Letter from the General Manager
Native Wildflowers are Blooming
A Message from General Manager Robert E. Doyle
March – April 2017
Spring is when our parks go Technicolor with wildflowers. Bring your camera, sketchbook, binoculars – whatever suits your taste to fully enjoy the magnificent displays around the East Bay.
Because the inland portion of the East Bay warms up sooner, wildflowers bloom there first. In March, start exploring Round Valley, Morgan Territory, Black Diamond and Brushy Peak to see lush hillsides of poppies, larkspurs and blue-eyed grass (which is actually a type of iris). Contra Loma is known for its fields of the very rare but beautiful Fritillaria agrestis. Head to Diablo Foothills to see another rare and sweet-smelling gem, the Fritillaria lilacea.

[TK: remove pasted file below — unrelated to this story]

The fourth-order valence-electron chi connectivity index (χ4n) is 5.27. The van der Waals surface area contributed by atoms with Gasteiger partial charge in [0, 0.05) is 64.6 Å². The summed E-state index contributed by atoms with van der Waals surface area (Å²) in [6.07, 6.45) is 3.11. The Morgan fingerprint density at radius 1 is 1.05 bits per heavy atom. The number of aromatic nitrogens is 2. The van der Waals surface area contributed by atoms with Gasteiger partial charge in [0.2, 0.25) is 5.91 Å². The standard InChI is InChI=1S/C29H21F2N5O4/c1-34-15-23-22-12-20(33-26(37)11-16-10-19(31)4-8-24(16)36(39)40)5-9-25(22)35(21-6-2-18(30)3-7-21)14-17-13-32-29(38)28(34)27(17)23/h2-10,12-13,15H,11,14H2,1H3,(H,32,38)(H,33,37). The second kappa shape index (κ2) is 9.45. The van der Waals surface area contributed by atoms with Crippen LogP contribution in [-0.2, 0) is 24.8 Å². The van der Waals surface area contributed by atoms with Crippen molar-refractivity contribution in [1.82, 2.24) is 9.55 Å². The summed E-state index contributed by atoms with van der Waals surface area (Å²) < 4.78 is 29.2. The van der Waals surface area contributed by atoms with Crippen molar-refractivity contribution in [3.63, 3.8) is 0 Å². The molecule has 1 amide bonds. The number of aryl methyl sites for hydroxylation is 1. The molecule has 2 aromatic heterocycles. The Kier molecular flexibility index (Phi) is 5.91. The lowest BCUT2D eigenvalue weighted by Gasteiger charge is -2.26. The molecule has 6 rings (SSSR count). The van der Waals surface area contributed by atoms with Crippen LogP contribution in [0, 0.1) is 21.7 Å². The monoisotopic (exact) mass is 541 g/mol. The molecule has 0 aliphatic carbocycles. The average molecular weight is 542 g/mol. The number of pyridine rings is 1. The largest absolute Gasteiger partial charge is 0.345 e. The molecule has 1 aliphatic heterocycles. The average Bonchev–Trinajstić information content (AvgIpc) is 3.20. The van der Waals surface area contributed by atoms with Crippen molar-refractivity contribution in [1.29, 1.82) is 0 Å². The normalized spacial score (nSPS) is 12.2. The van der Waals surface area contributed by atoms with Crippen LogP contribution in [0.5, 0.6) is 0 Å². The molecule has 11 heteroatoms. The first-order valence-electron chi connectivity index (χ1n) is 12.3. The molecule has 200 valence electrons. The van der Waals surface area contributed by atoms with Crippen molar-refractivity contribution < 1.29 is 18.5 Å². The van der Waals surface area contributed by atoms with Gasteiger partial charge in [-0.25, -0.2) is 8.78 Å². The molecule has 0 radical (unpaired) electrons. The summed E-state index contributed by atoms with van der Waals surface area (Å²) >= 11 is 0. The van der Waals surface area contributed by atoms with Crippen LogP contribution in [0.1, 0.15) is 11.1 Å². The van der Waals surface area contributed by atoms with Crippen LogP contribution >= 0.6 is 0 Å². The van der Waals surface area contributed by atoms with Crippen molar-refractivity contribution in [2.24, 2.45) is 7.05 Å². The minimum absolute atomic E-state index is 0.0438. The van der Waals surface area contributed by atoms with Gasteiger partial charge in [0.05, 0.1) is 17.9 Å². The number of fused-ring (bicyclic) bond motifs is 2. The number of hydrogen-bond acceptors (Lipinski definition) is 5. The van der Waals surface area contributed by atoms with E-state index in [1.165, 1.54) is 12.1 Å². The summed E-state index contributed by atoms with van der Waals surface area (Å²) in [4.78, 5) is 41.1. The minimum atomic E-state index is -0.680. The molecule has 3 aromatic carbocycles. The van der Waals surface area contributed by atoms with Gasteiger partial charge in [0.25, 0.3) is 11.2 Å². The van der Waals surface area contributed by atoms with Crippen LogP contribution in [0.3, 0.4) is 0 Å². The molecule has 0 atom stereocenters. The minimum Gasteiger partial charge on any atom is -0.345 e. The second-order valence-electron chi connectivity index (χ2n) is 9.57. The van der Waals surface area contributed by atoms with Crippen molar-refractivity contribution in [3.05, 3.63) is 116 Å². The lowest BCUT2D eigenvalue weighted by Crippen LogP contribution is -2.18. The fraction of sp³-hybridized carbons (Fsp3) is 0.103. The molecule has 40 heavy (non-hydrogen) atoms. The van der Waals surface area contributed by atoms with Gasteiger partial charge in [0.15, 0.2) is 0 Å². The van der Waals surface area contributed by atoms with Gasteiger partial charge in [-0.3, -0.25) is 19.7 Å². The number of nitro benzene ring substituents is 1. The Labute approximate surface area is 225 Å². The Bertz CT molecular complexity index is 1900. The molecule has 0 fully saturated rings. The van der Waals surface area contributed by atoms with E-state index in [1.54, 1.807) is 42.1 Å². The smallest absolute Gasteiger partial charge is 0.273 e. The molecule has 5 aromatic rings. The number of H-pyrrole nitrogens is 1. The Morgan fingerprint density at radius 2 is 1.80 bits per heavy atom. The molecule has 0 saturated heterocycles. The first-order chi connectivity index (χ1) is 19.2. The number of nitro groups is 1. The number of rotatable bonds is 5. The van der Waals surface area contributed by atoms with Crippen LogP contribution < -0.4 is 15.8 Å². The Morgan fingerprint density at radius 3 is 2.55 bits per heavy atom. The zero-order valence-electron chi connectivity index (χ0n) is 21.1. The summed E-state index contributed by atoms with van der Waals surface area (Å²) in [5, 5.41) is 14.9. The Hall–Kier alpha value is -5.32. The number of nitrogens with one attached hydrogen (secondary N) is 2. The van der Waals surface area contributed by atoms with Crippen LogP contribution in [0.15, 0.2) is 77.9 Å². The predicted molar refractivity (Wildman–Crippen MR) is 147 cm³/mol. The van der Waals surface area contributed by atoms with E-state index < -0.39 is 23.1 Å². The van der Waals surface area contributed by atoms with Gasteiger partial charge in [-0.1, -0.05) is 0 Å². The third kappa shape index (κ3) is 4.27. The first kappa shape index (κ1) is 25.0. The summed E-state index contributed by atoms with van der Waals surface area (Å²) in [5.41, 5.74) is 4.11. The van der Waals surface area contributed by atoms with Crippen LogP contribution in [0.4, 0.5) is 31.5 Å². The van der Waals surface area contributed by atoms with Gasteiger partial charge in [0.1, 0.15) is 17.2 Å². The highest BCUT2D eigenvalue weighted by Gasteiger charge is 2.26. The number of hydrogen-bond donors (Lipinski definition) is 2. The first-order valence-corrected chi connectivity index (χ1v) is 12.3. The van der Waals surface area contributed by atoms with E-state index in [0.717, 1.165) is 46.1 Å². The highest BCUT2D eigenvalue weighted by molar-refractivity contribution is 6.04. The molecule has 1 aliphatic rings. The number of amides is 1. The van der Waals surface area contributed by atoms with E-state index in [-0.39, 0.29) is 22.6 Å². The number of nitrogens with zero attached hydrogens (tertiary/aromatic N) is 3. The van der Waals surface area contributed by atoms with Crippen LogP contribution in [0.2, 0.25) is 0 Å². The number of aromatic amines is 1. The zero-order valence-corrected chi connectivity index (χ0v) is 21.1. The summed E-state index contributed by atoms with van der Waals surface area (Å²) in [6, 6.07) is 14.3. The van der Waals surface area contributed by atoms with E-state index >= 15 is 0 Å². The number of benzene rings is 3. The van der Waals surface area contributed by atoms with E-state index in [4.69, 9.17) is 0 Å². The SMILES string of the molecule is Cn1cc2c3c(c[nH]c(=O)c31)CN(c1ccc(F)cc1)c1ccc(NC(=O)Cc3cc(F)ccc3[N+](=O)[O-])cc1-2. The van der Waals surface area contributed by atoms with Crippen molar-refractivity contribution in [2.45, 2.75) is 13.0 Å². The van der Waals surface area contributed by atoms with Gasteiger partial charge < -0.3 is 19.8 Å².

Later in spring, check out our shoreline parks for a completely different display of wildflowers that thrive near wetlands and shorelines. Pt. Pinole, in particular, has a rich array of unusual wildflowers, including Castilleja ambigua, owl’s clover and soft bird’s beak.
All the flowers listed above are East Bay natives. Wild mustard, ice plant, French broom and most types of thistle may be familiar sights in the East Bay, but they are not native and in fact sometimes crowd out native plants. We try to promote native plants because of their crucial role in local ecosystems, and remove broom and other invasive plants when possible. Hundreds of volunteers help us with this ongoing task annually.
By being good stewards of the land, we strive to keep our landscapes as healthy and biologically diverse as possible. Our goal is to see colorful, native wildflower displays for generations to come!